by Rob Williams on June 22, 2020 in Processors
With its Ryzen 3 3100 and 3300X quad-core processors, AMD is delivering some new options to those who want to build a new rig on the cheap. Fortunately, today’s ~$100 processors are pretty powerful, with both of these options impressing us in various ways. So, let’s walk through an onslaught of test results across workstation and gaming workloads to see how these chips stack up.
For the latest round of power consumption testing, we’ve decided to use a Blender project render to help push these CPUs using a realistic workload (rather than a power virus). We’re not testing for temperatures, as we’ve not found a truly reliable way to do so without casting doubt in our minds about some of the results.
It’s important to note that these results are for the entire PC, which is plugged by itself into a Kill-a-Watt power monitor. Fortunately, this is a stable workload, so getting a peak load value is easily done. We capture the idle power use five minutes after booting up, and the load wattage ten minutes into Blender’s Classroom render.
We couldn’t finish off the review without one more odd result, and that in this case is the 3950X using less power than the 3900X. This was such an oddity, that we had to reinstall both chips just to sanity check, and sure enough, we got the same result the second time around. This reminds us of how we see NVIDIA’s GeForce RTX 2070 SUPER occasionally outperform the bigger 2080 SUPER in some GPU compute tests.
Nonetheless, both the 3100 and 3300X (not surprisingly) lead this test, sipping the least amount of power overall. We do have to say, though, that 16-cores at 230W is really impressive, considering 4-cores hits 142W. If a GPU were added into this render, it’d of course increase power usage more, but we’re still impressed by just how powerful and power-efficient today’s hardware is.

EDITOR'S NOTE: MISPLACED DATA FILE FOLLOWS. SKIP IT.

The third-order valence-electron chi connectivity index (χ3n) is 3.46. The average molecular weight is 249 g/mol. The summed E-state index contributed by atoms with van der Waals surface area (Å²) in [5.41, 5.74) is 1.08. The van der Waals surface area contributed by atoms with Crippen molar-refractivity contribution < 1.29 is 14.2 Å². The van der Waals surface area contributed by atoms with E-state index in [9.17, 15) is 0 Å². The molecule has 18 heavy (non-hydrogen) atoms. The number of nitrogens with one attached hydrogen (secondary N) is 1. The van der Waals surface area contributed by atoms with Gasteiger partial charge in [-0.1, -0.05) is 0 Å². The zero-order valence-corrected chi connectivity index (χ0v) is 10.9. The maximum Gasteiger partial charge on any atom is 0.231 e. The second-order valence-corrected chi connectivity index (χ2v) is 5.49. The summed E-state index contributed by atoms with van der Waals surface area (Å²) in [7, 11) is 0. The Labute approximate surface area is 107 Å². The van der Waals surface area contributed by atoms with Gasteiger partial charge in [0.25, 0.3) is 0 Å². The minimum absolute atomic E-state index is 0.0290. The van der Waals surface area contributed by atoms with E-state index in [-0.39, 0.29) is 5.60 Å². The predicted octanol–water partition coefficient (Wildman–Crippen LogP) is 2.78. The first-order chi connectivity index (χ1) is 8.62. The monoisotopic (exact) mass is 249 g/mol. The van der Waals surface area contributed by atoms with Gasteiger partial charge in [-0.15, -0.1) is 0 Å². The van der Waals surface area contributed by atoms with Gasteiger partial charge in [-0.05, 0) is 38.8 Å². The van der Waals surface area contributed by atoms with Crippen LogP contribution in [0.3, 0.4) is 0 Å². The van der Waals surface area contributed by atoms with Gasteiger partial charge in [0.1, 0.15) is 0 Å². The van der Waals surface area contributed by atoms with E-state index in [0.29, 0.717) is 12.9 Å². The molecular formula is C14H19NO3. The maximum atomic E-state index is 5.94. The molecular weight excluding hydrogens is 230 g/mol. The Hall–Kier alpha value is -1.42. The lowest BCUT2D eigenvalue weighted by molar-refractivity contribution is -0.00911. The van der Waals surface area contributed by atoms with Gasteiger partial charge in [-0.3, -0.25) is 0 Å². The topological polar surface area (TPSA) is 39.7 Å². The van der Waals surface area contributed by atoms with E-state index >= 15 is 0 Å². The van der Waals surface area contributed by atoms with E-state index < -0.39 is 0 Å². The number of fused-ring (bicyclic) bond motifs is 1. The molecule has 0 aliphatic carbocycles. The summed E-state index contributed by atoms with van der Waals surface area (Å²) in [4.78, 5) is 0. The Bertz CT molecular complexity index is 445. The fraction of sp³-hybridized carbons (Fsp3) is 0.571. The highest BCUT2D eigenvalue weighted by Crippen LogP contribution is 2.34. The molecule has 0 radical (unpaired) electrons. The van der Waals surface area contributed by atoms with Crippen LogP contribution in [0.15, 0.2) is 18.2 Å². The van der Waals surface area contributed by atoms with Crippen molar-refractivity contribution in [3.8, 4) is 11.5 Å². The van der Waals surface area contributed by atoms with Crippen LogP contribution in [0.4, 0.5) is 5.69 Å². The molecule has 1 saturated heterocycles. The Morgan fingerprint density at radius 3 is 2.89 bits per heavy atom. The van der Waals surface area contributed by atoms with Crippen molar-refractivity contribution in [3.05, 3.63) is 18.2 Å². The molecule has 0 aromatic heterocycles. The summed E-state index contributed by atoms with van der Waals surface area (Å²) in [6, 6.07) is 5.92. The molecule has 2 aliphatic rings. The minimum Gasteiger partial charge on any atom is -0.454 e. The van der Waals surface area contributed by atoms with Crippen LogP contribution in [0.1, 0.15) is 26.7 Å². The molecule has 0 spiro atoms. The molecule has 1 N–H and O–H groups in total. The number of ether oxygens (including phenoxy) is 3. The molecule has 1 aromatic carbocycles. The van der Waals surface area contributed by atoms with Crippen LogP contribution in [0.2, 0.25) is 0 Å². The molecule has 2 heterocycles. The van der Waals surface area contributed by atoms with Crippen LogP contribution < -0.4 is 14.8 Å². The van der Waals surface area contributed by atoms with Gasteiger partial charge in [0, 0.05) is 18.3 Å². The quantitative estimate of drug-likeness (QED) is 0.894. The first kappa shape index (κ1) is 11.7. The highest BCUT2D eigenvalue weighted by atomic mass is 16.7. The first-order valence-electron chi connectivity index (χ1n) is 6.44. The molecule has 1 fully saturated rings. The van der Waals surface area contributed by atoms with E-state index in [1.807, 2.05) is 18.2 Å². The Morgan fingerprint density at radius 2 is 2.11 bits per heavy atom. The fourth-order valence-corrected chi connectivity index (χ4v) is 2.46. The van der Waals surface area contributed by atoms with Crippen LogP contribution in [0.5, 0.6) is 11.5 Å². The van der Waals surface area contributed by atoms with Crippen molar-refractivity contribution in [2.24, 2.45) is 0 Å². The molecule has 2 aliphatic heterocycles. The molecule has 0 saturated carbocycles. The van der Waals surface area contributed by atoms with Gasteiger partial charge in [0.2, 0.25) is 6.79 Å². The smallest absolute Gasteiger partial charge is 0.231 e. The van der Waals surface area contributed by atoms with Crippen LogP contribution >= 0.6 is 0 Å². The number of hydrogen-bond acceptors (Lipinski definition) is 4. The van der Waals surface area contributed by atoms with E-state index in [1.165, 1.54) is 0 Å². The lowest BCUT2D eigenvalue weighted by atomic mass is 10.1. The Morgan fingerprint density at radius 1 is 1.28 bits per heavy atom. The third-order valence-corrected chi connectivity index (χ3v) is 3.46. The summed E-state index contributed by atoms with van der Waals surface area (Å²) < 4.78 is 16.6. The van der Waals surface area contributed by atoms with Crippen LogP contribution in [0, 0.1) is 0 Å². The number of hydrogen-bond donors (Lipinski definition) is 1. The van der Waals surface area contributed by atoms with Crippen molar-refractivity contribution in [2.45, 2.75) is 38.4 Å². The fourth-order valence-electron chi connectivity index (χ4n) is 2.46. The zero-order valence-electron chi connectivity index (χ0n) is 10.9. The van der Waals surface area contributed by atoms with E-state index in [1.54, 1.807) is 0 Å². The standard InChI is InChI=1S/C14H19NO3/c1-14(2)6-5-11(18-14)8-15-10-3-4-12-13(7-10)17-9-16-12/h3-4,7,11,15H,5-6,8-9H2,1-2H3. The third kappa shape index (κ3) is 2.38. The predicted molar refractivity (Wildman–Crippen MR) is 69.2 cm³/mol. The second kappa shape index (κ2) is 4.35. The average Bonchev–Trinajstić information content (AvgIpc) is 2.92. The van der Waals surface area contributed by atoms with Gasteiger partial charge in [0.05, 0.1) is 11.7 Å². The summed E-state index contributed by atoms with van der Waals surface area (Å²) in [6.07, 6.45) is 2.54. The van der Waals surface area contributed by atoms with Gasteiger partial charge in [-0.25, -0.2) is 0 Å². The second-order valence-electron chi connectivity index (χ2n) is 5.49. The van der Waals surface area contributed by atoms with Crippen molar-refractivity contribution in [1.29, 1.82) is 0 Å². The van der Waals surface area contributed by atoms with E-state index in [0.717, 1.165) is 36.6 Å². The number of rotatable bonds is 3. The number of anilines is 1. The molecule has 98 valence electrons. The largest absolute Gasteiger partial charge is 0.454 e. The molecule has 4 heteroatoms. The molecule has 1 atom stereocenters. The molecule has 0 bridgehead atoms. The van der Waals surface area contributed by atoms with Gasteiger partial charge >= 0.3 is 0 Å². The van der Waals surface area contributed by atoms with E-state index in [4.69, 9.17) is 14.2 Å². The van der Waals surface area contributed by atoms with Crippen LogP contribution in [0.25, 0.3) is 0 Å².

It’s sometimes just as much fun to take a look at budget gear as it can be top-end kit, something these new Ryzen 3 chips prove in spades. In some ways, we can’t believe how much power can be had for such an affordable price nowadays. Ryzen’s introduction in 2017 brought us quad-cores with eight-threads, and now that feature set has trickled down to Ryzen 3.
Both of these chips offer a lot of value, but as we’ve said before, the 3300X is almost a no-brainer considering it’s clocked a bit faster, and has a more efficient internal design – all for just $20 added to the price tag. If you are doing no gaming or don’t care about our reported performance deltas, the 3100 will still suit many people just fine.
Of course, while the 3300X is the better of the two chips for gaming, we wouldn’t suggest targeting a quad-core unless your budget dictates it. Ideally, eight-cores should be the minimum for serious gamers nowadays, or six-cores for more casual gamers (even if a game won’t use six cores, you don’t want to be giving your PC the bare minimum to work with.)
At the time we received these chips, the B550 chipset wasn’t available, but since we drug our heels unreasonably, that has now come to market. So, if you want the best value with either of these new Ryzen 3 chips, you should target that platform. You will forego some features, like system-wide PCIe 4.0, but when the chip in question is $100, those losses are not much to cry over.
We’d have to say this is one of the more exciting Ryzen launches of this generation, since the unlocking of threads on these quad-cores is helpful, as is the increase of cache. Then we also have increased efficiency and better performance over the previous gen. Now all we can think of are APUs with integrated graphics using Zen 2, but such a thing might not come for a while, since 3400G already exists, and don’t use Zen 2. At least the current selection isn’t exactly lacking, though.
AMD Ryzen 3 3300X Desktop Processor
- Both the Ryzen 3 3100 and 3300X provide a lot of horsepower for the money.
- Lots of cache for ~$100 processor models.
- Zen 2 improvements bring great boosts to many workloads, especially Adobe Lightroom.
- Ryzen 3 3100’s internal design impacts performance vs 3300X, making the $20 premium seem like a no-brainer.